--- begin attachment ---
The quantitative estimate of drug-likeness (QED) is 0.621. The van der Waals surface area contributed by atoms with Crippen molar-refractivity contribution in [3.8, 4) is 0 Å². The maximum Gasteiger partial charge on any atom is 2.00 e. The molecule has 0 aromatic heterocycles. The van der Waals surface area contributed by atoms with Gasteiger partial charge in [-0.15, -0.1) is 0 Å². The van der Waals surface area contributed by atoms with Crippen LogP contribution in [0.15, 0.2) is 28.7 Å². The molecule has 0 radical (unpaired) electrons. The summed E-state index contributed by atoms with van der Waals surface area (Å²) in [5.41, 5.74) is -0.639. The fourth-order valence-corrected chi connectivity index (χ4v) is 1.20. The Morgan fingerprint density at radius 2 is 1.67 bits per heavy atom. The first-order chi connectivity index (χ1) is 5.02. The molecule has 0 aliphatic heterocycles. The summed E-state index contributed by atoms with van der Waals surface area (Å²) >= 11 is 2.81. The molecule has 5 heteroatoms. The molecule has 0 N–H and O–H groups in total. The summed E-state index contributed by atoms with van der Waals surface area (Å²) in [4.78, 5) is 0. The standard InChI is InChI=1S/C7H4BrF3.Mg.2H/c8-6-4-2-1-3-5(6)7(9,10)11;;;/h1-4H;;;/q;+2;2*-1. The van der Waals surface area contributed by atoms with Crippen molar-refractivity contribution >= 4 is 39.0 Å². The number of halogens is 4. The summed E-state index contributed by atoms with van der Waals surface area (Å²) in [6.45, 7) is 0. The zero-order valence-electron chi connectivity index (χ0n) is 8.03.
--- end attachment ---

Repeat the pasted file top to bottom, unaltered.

The quantitative estimate of drug-likeness (QED) is 0.621. The van der Waals surface area contributed by atoms with Crippen molar-refractivity contribution in [3.8, 4) is 0 Å². The maximum Gasteiger partial charge on any atom is 2.00 e. The molecule has 0 aromatic heterocycles. The van der Waals surface area contributed by atoms with Gasteiger partial charge in [-0.15, -0.1) is 0 Å². The van der Waals surface area contributed by atoms with Crippen LogP contribution in [0.15, 0.2) is 28.7 Å². The molecule has 0 radical (unpaired) electrons. The summed E-state index contributed by atoms with van der Waals surface area (Å²) in [5.41, 5.74) is -0.639. The fourth-order valence-corrected chi connectivity index (χ4v) is 1.20. The Morgan fingerprint density at radius 2 is 1.67 bits per heavy atom. The first-order chi connectivity index (χ1) is 5.02. The molecule has 0 aliphatic heterocycles. The summed E-state index contributed by atoms with van der Waals surface area (Å²) >= 11 is 2.81. The molecule has 5 heteroatoms. The molecule has 0 N–H and O–H groups in total. The summed E-state index contributed by atoms with van der Waals surface area (Å²) in [4.78, 5) is 0. The standard InChI is InChI=1S/C7H4BrF3.Mg.2H/c8-6-4-2-1-3-5(6)7(9,10)11;;;/h1-4H;;;/q;+2;2*-1. The van der Waals surface area contributed by atoms with Crippen molar-refractivity contribution >= 4 is 39.0 Å². The number of halogens is 4. The summed E-state index contributed by atoms with van der Waals surface area (Å²) in [6.45, 7) is 0. The zero-order valence-electron chi connectivity index (χ0n) is 8.03.